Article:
If you subscribe to my Leadership Path newsletter, you know that I just moved from one abode to another and that I was without television/internet connection for four days. Imagine the horror!
Once I got used to the idea of being in the dark, so to speak, I had time to catch up on reading and browsing through my DVD collection. Like you, I have an assortment of movies and music in a variety of formats. I even have a few 16-RPM records hanging around with no way to play them. But that’s a different story for a different day.
With all of the stress associated with moving, I was settling down one evening looking for a few laughs. One of the old movies I selected was Down Periscope. If you have not seen it, I encourage you to do so. It is very relevant from a leadership training perspective. I use segments from this comedy in some of my presentations.
The screenwriters, Hugh Wilson, Andrew Kurtzman, and Eliot Wald are brilliant. You could almost swear they were trying to share the principles of The Leadership Challenge under the guise of a Hollywood script. It is very funny at least for my funny bone.
The premise plots a veteran skipper played by Kelsey Grammer, who is everything but a textbook officer, against Bruce Dern, the agitated admiral. Grammer is given a promotion test and command of a diesel-powered WWII sub crewed by a collection of maladjusted, mistake-prone misfits. He is then ordered to take on the U.S.Navy’s best in a crucial war game…belching diesel versus nuclear sub.
Not close to Oscar material of course, but along with Grammer, the key actors Lauren Holly, Rob Schneider, Bruce Dern, William H. Macy and Rip Torn are supported by a superb cast of rebel oddballs.
Rob Schneider is the obnoxious first officer who challenges Grammer’s credibility with the team to his own downfall. He is forced to walk the plank blindfolded while the crew don’s pirate costumes straight out of Pirates of the Caribbean. Argh Matey! One can’t help but think of the precepts of Model the Way as he falls into a nearby fishing boat and is returned to base unharmed except for his fragile ego.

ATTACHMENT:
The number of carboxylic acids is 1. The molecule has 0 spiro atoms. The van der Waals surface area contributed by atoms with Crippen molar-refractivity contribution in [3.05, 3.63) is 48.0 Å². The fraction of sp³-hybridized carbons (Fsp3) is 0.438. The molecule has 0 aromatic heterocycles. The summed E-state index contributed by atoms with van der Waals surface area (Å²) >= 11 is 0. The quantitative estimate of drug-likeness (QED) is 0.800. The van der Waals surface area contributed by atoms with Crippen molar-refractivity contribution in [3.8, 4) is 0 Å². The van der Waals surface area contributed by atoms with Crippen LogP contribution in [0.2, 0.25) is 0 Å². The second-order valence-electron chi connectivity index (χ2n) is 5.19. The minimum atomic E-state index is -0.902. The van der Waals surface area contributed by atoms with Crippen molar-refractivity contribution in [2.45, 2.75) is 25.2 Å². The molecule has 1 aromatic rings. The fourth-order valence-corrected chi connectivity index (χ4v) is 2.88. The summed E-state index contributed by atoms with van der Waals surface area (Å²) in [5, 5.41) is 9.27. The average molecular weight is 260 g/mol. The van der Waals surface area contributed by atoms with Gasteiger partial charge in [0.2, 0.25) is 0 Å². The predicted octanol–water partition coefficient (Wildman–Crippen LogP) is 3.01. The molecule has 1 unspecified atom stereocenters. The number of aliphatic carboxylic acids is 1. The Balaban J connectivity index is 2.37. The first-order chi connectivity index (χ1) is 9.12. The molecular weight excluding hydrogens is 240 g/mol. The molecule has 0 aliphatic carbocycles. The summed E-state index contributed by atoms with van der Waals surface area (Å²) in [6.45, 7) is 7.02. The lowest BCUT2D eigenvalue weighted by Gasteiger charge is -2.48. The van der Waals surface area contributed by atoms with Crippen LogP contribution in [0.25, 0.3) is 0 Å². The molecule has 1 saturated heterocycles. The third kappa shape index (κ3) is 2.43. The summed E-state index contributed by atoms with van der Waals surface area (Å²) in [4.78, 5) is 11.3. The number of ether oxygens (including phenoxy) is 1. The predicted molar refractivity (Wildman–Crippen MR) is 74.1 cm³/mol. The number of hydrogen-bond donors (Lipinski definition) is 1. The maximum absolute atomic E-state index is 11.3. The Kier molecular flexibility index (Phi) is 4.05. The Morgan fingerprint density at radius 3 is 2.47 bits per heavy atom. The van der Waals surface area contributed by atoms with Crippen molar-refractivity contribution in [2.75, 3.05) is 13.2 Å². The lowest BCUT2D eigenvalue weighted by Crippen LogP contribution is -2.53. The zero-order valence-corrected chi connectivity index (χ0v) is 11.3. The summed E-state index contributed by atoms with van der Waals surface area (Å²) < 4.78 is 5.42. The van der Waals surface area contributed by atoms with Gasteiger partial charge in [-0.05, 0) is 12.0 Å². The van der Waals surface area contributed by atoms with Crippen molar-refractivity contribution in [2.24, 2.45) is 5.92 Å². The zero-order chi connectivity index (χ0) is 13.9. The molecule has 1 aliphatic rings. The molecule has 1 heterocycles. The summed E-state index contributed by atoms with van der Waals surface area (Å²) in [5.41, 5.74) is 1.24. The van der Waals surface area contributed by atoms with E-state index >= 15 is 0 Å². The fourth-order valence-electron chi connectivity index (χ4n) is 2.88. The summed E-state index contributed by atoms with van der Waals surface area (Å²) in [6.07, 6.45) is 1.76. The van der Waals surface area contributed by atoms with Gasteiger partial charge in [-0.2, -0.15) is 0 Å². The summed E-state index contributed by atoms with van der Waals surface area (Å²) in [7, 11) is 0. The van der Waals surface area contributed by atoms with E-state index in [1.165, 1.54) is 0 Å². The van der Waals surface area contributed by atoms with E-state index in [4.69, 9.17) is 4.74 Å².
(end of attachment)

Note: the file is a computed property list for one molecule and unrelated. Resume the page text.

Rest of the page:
Bruce Dern plays everyone’s worst nightmare as a boss. When boarding Macy’s ship, Macy welcomes him aboard and Dern responds, “Just what is that suppose to mean.” If you ever wanted to see the ill effects of the reverse of Enable Others to Act and Encourage the Heart, Dern’s character is a great example.
Lauren Holly beautifully portrays the first woman officer on a submarine. She is the object of much desire and derision early on but becomes the hero with Grammer’s help as you see a great illustration of Enabling Others to Act.
Rip Torn, as the good admiral, sets up the test as a means of Challenging the Process for Grammer’s promotion opportunity. He seems to get just as much enjoyment from Grammer’s success as Dern’s failure.
Grammer plays his role as easy as Frasier Crane. He masterfully goes outside the box while Inspiring a Shared Vision and Challenges the Process with artful innovation and with a bit of a scary (only in the movies) situation.
Of course, unlike your workplace, this is Hollywood and so it all comes out perfectly (except for Dern).
One of the best ways to use films like this is to share it with your team during a half-day gathering. Then use the time immediately after to discuss their observations and how it might relate to your workplace.
Don’t forget the popcorn.